As you can see from the benchmark chart, the client had no problem connecting to the DIR-510L's 2.4GHz 802.11n network when the client was in my home office. I measured TCP throughput of 29.5Mbps in that scenario. At closer range, the D-Link delivered throughput of 42.3- and 43.1Mbps when the client was in the bedroom and kitchen respectively. But that's a far cry from the Netgear Trek's performance of 87.7-, 89.2-, and 76.3Mbps in the bedroom, kitchen, and home office respectively.
The DIR-510L has an onboard DLNA media server for streaming music, photos, and video from an attached USB hard drive. D-Link's SharePort app supports most of the typical file formats: bmp, jpg, and png for photos; mp3, wav, and m4a for audio; mp4, mov, and m4v for video; as well as PDF and Microsoft Office document formats. Sadly, however, it does not support flac audio files. If you're using a Mac, you can use D-Link's SharePort Web Access to view directories of files on an attached drive. D-Link also offers SharePort apps for iOS and Android devices.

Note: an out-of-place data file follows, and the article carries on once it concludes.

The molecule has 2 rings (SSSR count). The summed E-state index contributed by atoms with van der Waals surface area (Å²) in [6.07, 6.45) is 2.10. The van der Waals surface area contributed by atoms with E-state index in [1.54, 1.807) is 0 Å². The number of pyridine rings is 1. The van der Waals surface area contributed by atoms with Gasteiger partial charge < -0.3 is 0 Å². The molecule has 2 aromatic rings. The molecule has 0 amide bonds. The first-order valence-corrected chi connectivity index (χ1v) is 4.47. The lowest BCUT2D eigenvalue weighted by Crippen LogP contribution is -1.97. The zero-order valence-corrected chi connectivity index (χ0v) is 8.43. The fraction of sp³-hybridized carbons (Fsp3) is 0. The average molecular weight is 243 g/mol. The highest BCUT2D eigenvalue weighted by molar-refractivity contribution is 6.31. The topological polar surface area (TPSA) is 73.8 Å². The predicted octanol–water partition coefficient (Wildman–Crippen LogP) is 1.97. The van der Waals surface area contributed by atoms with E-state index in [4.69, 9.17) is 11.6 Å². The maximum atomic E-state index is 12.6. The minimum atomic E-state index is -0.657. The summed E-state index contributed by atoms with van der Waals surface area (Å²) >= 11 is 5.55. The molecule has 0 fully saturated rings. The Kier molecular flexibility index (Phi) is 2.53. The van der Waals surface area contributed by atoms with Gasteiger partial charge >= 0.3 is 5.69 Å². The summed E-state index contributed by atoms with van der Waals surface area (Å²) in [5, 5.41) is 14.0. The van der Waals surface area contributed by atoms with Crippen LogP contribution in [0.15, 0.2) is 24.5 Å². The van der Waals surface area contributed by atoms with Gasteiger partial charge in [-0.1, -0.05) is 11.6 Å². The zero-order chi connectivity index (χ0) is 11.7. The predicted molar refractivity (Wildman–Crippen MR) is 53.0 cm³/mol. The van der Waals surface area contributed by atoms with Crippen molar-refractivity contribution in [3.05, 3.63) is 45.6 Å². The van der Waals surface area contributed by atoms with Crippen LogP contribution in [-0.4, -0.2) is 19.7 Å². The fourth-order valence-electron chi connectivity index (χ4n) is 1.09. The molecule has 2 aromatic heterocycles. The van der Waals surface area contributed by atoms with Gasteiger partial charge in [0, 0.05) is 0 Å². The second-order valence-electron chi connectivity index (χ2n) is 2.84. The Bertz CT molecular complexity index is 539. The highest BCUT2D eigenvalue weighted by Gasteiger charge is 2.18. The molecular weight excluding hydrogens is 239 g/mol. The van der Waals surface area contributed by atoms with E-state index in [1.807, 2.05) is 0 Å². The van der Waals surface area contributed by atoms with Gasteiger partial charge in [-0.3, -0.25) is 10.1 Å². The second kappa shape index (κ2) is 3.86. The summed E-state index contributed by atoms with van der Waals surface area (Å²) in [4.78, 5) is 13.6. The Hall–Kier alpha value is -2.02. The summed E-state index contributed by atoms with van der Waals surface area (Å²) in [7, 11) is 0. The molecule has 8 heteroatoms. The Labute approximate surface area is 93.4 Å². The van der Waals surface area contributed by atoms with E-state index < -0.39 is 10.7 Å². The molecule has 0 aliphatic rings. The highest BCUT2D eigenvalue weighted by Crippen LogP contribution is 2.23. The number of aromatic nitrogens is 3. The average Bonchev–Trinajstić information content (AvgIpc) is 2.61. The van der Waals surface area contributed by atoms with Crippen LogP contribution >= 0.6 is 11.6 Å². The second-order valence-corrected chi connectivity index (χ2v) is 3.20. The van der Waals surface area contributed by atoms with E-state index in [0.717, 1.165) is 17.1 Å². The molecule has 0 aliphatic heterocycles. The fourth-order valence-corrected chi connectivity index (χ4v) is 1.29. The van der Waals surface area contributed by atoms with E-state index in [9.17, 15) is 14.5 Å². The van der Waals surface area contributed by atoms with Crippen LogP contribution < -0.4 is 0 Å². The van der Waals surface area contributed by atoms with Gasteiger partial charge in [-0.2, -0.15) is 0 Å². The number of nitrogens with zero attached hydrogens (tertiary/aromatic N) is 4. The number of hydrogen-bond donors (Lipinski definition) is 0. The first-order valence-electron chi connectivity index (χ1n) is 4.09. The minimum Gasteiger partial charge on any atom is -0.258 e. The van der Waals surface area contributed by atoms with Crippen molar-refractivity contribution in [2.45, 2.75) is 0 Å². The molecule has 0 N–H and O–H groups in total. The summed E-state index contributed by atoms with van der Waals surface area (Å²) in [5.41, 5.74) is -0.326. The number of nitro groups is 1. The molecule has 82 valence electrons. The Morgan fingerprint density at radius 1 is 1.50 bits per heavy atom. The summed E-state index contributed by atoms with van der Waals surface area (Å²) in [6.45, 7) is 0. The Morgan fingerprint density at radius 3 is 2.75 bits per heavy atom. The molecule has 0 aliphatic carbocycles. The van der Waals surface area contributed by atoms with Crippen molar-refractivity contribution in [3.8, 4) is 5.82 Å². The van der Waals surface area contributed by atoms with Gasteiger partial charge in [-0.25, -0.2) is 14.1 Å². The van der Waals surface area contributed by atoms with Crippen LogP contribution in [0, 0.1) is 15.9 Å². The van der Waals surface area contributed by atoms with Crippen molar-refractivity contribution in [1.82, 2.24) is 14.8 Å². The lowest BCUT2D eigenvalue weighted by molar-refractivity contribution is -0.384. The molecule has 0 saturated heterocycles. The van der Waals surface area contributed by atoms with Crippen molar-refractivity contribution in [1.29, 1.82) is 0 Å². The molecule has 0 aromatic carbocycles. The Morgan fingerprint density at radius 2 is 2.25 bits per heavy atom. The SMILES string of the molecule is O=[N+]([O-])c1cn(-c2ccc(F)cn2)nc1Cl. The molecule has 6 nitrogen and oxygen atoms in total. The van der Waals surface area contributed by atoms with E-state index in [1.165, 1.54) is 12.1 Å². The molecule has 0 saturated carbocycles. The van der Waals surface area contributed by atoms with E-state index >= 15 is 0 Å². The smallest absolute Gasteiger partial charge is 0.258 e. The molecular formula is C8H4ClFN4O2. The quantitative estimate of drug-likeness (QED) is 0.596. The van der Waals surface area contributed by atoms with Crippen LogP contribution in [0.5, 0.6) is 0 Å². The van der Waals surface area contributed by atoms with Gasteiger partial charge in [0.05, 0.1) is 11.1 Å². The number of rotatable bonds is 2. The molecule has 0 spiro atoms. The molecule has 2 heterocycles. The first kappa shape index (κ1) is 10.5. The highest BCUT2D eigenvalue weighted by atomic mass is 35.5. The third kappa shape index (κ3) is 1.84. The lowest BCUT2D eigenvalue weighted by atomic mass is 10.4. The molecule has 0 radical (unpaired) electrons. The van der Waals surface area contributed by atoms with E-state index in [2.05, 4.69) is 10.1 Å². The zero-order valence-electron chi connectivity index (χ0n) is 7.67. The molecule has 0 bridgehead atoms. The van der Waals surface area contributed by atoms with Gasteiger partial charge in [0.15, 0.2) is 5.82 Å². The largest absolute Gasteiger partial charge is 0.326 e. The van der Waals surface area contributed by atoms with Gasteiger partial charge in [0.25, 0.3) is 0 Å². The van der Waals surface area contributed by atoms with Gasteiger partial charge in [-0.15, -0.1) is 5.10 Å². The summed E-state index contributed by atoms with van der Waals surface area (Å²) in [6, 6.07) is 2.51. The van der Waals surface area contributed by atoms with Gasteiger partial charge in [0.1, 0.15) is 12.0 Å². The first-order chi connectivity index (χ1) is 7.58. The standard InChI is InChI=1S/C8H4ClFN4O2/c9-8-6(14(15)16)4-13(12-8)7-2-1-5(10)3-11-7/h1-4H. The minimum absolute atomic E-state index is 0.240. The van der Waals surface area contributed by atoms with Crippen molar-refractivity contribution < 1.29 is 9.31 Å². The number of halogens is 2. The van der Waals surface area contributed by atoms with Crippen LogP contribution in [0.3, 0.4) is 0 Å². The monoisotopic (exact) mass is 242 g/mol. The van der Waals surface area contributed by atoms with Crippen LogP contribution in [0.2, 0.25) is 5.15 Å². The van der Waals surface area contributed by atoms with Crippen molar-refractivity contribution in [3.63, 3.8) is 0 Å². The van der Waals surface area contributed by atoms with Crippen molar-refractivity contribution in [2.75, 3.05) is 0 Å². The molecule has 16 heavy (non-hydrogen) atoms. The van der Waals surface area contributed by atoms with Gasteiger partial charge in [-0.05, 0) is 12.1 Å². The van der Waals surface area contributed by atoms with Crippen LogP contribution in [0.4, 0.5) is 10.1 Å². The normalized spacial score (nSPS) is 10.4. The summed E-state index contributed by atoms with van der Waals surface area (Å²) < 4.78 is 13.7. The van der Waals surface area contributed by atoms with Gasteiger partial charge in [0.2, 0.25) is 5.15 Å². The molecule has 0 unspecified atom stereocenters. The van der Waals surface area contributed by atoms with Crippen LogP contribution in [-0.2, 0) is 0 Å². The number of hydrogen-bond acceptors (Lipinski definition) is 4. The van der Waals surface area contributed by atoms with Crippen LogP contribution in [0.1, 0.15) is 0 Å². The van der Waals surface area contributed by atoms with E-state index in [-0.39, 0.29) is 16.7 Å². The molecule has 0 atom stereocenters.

The D-Link DIR-510L has nearly all the features you could want in a compact router, but it's not the top performer — at least not when paired with a MacBook. That title belongs to Negear's Trek PR2000. When I tested these routers with a Windows laptop, the results were just the opposite.
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